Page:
# Minimizing a functional definite integral

• Dec 19th 2012, 12:18 PM
James4321
Minimizing a functional definite integral
I have a definite integral defined by

$T\left(G\left(g\right)\right)=\int_{g_{1}}^{g_{2}} G(g)\mathrm{d}g$

where $G$ is a continuous function of a variable $g$, and $g_{1}$ and $g_{2}$ are known numbers. I want to minimize $T\left(G\left(g\right)\right)$, that is I want to find a continuous function $G=f\left(g\right)$ that makes $T\left(G\left(g\right)\right)$ minimum. Ideally I would differentiate it and equate to zero, but because $T\left(G\left(g\right)\right)$ is too complicated to be obtained and then differentiated analytically, I would like to know if there is a numeric technique or any other technique by which this problem can be solved.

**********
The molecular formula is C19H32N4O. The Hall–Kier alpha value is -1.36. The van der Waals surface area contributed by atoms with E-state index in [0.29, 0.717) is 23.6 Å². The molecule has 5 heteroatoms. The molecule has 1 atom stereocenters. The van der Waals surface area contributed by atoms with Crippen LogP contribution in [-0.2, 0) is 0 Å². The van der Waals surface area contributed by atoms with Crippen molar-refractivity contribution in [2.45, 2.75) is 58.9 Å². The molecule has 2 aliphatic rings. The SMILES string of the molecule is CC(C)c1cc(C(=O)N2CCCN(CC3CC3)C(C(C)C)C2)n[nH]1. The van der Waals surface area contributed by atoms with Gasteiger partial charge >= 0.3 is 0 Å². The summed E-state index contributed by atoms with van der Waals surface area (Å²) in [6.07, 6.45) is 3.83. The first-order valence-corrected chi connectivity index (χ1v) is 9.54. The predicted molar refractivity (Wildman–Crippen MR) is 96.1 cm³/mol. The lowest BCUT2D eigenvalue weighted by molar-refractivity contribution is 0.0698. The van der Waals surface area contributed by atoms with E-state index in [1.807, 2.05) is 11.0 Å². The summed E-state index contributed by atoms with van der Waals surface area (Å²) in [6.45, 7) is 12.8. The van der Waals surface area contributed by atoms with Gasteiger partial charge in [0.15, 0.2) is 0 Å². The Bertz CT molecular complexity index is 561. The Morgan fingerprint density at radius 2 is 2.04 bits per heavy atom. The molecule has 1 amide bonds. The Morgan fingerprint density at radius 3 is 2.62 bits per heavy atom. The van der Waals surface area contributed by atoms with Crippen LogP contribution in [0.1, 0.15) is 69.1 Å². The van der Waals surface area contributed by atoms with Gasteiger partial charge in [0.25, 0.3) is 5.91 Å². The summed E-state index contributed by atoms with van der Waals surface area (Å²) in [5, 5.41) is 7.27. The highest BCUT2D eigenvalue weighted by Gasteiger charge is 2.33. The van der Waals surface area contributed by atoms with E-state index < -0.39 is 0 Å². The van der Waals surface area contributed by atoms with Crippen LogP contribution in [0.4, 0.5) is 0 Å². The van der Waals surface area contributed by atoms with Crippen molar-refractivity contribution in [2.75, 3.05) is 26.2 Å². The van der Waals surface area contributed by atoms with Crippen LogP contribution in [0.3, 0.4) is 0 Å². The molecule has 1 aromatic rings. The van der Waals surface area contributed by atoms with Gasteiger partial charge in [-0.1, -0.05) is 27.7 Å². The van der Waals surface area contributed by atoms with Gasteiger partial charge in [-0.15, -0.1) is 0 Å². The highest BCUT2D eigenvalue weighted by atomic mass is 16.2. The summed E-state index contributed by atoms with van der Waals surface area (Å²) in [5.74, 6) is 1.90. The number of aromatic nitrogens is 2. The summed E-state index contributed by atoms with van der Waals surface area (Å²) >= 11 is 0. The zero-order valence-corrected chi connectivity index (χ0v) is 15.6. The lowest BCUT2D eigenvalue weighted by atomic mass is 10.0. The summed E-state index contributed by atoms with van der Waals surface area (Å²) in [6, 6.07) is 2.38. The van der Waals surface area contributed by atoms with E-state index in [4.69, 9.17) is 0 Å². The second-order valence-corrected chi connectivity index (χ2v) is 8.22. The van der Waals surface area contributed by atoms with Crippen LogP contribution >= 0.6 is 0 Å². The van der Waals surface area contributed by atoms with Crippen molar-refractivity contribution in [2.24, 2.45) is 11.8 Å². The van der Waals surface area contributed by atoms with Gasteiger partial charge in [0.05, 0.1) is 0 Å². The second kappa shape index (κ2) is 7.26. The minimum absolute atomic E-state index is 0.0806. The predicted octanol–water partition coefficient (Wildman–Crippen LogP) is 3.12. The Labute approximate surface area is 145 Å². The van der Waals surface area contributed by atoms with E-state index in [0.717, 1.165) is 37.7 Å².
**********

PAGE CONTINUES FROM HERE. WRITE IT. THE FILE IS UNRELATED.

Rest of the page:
• Dec 19th 2012, 08:10 PM
chiro
Re: Minimizing a functional definite integral
Hey James4321.

Try differentiating both sides and re-arrange to get a DE (not necessarily a nice one) and then use a numerical integration scheme.
• Dec 20th 2012, 07:06 PM
hollywood
Re: Minimizing a functional definite integral
Your question falls within the subject "Calculus of Variations", and there is only one thing that I know about it: the Euler–Lagrange equation, which you can read about here:

Euler

Hope that helps....

- Hollywood

P.S. the link text should be "Euler-Lagrange equation". If you know how to fix it, please let me know.